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Garments can be a very effective sun protection device. However, there are both advantages and disadvantages when compared with sunscreen. Understanding and disseminating information on what's out there is key to effective garment use.
National report - Sun-protective clothing can help prevent sun damage by providing all-day, carefree coverage from the sun.
"I recommend sun-protective clothing to all my patients. Currently, there is no regulation of this clothing in the United States," says Dr. Draelos, who is also a primary investigator, Dermatology Consulting Services, High Point, N.C., and a Dermatology Times adviser.
"Any light that is seen is striking the skin. The denser the weave, the better sun protection provided," she says.
"You can use any type of clothing as sun-protective. It does not need to come from a special manufacturer," she adds.
Australia was the first country to develop official standards for sun-protective clothing and the Ultraviolet Protection Factor (UPF) garment rating system.
According to the Standards Association of Australia, "sun-protective clothing" includes items of personal apparel (including garments, hats, shoes and fabric intended to be made into personal apparel) that carry a claim of protective advantage against solar ultraviolet (UV) radiation.
"Therefore, fabric slows sunburning, the development of cancerous skin lesions and premature aging of the skin," Dr. Hatch says.
"Using cover-up garments and sunscreen lotions is an effective combination for protection of the skin while outdoors on sunny or cloudy days," she says, noting that people can learn about how fabrics provide UV protection and then select garments that provide the protection according to their needs and budget.
"There are really two classifications of garments from which consumers can choose for clothing for solar UV protection," she explains.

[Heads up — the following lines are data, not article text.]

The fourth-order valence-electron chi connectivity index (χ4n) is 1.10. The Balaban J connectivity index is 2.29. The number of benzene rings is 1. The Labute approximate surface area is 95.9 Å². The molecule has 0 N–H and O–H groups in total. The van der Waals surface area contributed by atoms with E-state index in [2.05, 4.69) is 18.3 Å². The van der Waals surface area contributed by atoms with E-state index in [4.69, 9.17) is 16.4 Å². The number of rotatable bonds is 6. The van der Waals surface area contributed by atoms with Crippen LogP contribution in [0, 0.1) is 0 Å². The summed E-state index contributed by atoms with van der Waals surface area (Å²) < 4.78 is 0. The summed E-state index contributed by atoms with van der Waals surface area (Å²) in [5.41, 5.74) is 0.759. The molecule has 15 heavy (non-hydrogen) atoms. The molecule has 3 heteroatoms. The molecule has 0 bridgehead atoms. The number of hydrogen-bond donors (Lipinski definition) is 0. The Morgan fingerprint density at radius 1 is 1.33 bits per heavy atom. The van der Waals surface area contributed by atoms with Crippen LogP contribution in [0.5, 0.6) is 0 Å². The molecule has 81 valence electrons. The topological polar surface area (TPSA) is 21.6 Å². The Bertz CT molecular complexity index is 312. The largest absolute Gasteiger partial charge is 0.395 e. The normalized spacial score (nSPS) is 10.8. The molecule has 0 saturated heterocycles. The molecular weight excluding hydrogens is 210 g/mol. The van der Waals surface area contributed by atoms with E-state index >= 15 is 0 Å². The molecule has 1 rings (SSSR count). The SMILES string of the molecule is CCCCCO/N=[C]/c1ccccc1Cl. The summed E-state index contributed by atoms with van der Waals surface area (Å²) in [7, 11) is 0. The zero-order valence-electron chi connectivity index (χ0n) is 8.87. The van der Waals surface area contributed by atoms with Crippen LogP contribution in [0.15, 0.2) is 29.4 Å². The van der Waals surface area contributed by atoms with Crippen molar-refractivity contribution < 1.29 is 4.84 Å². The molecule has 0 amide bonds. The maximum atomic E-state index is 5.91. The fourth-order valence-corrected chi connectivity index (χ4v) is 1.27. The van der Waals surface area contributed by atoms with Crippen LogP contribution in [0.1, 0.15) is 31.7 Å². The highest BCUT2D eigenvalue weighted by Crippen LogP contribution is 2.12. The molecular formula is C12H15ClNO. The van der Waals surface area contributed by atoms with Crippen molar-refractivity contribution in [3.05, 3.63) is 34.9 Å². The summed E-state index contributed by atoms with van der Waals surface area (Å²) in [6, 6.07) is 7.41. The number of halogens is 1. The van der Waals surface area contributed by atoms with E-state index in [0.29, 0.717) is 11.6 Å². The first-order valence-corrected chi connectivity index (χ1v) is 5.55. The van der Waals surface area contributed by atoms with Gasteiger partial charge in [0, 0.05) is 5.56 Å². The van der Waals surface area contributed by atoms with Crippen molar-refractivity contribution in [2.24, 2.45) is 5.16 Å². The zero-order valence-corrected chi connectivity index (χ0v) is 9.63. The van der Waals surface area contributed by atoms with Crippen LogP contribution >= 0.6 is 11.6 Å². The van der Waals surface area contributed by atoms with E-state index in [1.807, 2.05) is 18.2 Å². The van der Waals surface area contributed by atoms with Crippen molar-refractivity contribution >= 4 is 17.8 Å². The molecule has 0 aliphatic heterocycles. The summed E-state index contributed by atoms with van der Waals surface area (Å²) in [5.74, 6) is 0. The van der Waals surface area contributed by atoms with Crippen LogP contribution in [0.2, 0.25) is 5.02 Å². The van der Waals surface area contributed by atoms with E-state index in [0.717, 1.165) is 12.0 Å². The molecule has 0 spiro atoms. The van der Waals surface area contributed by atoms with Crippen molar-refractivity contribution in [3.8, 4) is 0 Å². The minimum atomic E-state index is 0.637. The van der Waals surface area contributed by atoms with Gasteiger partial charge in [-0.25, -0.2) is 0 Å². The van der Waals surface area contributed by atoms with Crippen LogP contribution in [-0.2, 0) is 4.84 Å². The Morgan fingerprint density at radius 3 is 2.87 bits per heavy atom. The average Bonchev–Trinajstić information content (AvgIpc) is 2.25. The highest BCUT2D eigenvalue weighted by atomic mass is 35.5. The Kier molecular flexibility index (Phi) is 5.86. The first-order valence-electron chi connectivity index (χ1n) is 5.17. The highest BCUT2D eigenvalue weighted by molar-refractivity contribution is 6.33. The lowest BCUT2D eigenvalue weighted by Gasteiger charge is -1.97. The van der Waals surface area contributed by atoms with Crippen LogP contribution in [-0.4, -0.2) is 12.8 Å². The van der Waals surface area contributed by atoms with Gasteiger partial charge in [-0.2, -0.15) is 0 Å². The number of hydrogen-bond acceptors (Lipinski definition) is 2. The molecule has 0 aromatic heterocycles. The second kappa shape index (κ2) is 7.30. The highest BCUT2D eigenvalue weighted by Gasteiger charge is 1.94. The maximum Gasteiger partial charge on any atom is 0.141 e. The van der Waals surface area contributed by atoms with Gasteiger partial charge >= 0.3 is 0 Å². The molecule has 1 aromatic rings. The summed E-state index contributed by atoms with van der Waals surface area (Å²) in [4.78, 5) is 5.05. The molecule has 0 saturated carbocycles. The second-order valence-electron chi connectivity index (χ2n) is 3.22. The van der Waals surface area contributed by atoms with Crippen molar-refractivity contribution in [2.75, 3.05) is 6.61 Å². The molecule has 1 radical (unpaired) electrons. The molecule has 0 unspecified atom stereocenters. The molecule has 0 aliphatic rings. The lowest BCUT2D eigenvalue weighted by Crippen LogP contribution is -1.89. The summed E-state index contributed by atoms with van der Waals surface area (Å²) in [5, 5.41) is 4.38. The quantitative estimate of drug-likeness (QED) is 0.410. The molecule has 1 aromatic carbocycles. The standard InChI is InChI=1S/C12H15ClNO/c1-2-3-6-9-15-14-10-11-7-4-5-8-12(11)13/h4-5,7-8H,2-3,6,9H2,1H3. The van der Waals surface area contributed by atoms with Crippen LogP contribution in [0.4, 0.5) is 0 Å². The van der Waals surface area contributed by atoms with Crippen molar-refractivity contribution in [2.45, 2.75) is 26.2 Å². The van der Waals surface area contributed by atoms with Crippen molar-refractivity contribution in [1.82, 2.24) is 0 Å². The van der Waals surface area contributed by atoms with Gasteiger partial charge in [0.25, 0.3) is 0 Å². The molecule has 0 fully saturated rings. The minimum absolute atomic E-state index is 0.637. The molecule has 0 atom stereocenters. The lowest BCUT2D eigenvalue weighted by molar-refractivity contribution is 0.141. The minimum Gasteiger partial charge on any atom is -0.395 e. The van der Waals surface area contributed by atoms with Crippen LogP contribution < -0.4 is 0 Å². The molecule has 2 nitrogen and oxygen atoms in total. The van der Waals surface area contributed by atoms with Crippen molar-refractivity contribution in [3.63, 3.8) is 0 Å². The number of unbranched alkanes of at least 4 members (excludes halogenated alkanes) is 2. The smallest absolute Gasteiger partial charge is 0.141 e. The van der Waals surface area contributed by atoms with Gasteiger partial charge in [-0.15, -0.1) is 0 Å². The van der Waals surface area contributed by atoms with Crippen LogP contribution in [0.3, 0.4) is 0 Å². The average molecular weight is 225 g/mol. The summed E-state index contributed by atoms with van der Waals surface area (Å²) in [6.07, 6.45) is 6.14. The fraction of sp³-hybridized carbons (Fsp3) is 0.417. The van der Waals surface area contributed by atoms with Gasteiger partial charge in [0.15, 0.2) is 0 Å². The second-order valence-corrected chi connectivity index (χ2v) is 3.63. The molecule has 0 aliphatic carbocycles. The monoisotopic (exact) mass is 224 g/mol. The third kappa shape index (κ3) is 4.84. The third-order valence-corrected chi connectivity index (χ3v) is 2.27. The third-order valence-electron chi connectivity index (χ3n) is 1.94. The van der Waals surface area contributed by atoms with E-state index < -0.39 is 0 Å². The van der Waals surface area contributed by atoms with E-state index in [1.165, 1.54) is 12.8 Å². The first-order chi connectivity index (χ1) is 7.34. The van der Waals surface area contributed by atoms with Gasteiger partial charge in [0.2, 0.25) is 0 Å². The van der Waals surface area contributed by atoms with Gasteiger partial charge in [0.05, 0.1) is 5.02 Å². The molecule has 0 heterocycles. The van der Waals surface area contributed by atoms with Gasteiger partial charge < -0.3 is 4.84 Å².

"The first classification contains those garments sold in the marketplace with a claim about UV protection (usually called UV-protective clothing). The second classification contains those garments worn that offer UV protection, but it is up to the consumer to 'assess' what degree of protection is afforded by the garment's fabric. Wearing garment styles that cover the skin is essential."
When a manufacturer makes a claim that the garment is UV-protective, it usually tests and labels the garment using a standard procedure, often one developed by a committee within a national, regional or international standard setting organization, she says.
Many companies, including Coolibar, No Zone and Solar Gear LLC, among others, specialize in sun-protective clothing, and other manufacturers, such as Nike, Adidas and LLBean, produce selected styles that offer sun protection.
"The most effective means of protecting against the sun is a combination of sun-protective clothing (including tops, bottoms and hats), sunscreen and shade," says John Barrow, president of Coolibar, a sun-protective clothing company in Minneapolis.
"While there are certain groups of people for whom sun protection is more important, such as those with a family history of problems with the sun, I believe this combination approach is the best for everyone."
Mr. Barrow offers several tips for guiding consumers as they shop for protective clothing.